Is \(\mathit{AliceThrow} = 1\) an actual cause of \(\mathit{GlassBreaks} = 1\)?

AC1 holds since \((M,\vec{u}) \models \mathit{AliceThrow} = 1 \land \mathit{GlassBreaks} = 1\). The first conjunct comes directly from one of the model equations and none of the functions change it. Spelling out the second conjunct,

\(\mathit{GlassBreaks} = \mathit{max}(\mathit{AliceThrow},\mathit{BobThrow})\)
\(= \mathit{max}(1, 1)\)
\(= 1\)

For AC2, we need to find a partition of the endogenous variables such that AC2(a) and AC2(b) hold. Try \(\vec{Z} = \{ \mathit{AliceThrow}, \mathit{GlassBreaks} \}\) and \(\vec{W}= \{ \mathit{BobThrow} \}\).

AC2(a) holds since \((M,\vec{u}) \models [ \mathit{AliceThrow} \leftarrow 0, \mathit{BobThrow} \leftarrow 0] \mathit{GlassBreaks} = 0\).

For AC2(b), we begin with \(\vec{Z} = \{ \mathit{AliceThrow}, \mathit{GlassBreaks} \}\) and the settings as per the unchanged model, so

\((M,\vec{u}) \models \mathit{AliceThrow} = 1 \land \mathit{GlassBreaks} = 1\).

We need to check that for all \(\vec{W’} \subseteq \vec{W}\) and \(\vec{Z’} \subseteq \vec{Z}-\vec{X}\),
\((M,\vec{u}) \models [ \vec{X} \leftarrow \vec{x}, \vec{W’} \leftarrow \vec{w’}, \vec{Z’} \leftarrow \vec{z^{\star}}] \varphi\).

Here are the combinations and \(\varphi \equiv \mathit{GlassBreaks} = 1\) holds for all of them:

\((M,\vec{u}) \models [ \mathit{AliceThrow} \leftarrow 1, \mathit{GlassBreaks} \leftarrow 1, \mathit{BobThrow} \leftarrow 0 ] \varphi\)
\((M,\vec{u}) \models [ \mathit{AliceThrow} \leftarrow 1, \mathit{BobThrow} \leftarrow 0 ] \varphi\)
\((M,\vec{u}) \models [ \mathit{AliceThrow} \leftarrow 1, \mathit{GlassBreaks} \leftarrow 1 ] \varphi\)
\((M,\vec{u}) \models [ \mathit{AliceThrow} \leftarrow 1 ] \varphi \)

(The third was rather trivially true; however, as far as I understand, has to be checked given the definition.)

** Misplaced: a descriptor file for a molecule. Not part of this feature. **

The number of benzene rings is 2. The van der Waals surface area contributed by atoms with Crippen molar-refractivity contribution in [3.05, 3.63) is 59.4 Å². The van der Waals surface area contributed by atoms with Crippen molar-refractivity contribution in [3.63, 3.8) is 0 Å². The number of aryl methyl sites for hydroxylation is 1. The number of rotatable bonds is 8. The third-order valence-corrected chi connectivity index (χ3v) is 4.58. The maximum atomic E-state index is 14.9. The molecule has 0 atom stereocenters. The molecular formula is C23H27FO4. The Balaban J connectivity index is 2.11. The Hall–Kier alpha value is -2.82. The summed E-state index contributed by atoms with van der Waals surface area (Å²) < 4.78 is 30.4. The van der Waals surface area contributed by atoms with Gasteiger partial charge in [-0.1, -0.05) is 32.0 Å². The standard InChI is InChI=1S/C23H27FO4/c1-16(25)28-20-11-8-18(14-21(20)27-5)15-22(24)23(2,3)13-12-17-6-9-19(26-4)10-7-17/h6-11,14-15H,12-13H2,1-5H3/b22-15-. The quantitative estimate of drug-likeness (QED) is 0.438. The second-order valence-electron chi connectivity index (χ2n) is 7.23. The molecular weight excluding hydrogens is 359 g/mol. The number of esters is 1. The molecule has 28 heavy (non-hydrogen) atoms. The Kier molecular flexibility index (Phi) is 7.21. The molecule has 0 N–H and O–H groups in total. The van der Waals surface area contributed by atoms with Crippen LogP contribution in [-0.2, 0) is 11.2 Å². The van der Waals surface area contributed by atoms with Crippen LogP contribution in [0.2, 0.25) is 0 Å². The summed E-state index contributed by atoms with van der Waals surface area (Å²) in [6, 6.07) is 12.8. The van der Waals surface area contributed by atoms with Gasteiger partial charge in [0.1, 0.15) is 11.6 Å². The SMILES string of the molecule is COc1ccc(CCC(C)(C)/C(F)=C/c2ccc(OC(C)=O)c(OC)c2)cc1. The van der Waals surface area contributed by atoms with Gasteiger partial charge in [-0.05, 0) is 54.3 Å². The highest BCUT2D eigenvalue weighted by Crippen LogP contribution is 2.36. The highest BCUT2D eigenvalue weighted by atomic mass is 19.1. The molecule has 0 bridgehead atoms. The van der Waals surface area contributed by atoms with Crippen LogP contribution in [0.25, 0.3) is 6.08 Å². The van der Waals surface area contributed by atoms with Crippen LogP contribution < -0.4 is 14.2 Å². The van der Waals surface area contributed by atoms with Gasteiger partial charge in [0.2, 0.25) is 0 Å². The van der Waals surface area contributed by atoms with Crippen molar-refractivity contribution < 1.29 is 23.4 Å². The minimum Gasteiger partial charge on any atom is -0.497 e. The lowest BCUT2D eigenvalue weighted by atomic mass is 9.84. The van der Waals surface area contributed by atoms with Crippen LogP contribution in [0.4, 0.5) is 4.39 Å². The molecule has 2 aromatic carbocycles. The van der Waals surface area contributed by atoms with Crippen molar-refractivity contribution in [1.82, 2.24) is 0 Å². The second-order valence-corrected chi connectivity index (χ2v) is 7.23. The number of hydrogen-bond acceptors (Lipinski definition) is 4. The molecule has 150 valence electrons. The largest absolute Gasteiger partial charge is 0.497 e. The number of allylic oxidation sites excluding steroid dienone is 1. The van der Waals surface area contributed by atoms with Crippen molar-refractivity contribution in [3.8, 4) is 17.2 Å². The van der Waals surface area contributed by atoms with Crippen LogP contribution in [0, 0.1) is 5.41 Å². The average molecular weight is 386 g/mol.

AC3 is easy since the cause only has one variable, so there’s nothing superfluous.

Example 2: not an actual cause

Now let’s try an example that isn’t an actual cause: the glass breaking causes Alice to throw the brick. It’s obviously false; however, it wasn’t clear to me exactly where it would fail until I worked through this…

AC1 holds since in the actual world, \(\mathit{GlassBreaks} = 1\) and \(\mathit{AliceThrow} = 1\) hold.

Examining the function defintions, they don’t provide a way to link \(\mathit{AliceThrow}\) to a change in \(\mathit{GlassBreaks}\), so the only apparent way to do so is through \(\vec{W}\). Therefore, use the partition \(\vec{W} = \{\mathit{AliceThrow}\}\) and \(\vec{Z} = \{\mathit{GlassBreaks}, \mathit{BobThrow}\}\).

Now for AC2(a), we can easily get \(\mathit{AliceThrow} = 0\) as required, since we can do what we like with \(\vec{W}\). It doesn’t help when we move onto AC2(b) since we have to hold \(\mathit{AliceThrow} = 0\), which is the negation of what we want. The same is the case for the other partition including \(\mathit{AliceThrow}\) in \(\vec{W}\), i.e., \(\vec{W} = \{ \mathit{AliceThrow}, \mathit{BobThrow} \}\).

So, the broken glass does not cause Alice to throw a brick. The setup we needed to get through AC2(a) set us up to fail AC2(b).

References

Halpern, J. Y. (2015). A Modification of the Halpern-Pearl Definition of Causality. Proceedings of the Twenty-Fourth International Joint Conference on Artificial Intelligence (IJCAI 2015), 3022–3033.

See also this companion blog post.

Distinguishing between = and <-

‘Perhaps because of the use of = for assignment in FORTRAN […] assignment is often read as “x equals E”. This causes great confusion. The first author learned to distinguish between = and := while giving a lecture in Marktoberdorf, Germany, in 1975. At one point, he wrote “:=” on the board but pronounced it “equals”. Immediately, the voice of Edsger W. Dijkstra boomed from the back of the room: “becomes!”. After a disconcerted pause, the first author said, “Thank you; if I make the same mistake again, please let me know.”, and went on. Once more during the lecture the mistake was made, followed by a booming “becomes” and a “Thank you”. The first author has never made that mistake again! The second author, having received his undergraduate education at Cornell, has never experienced this difficulty.’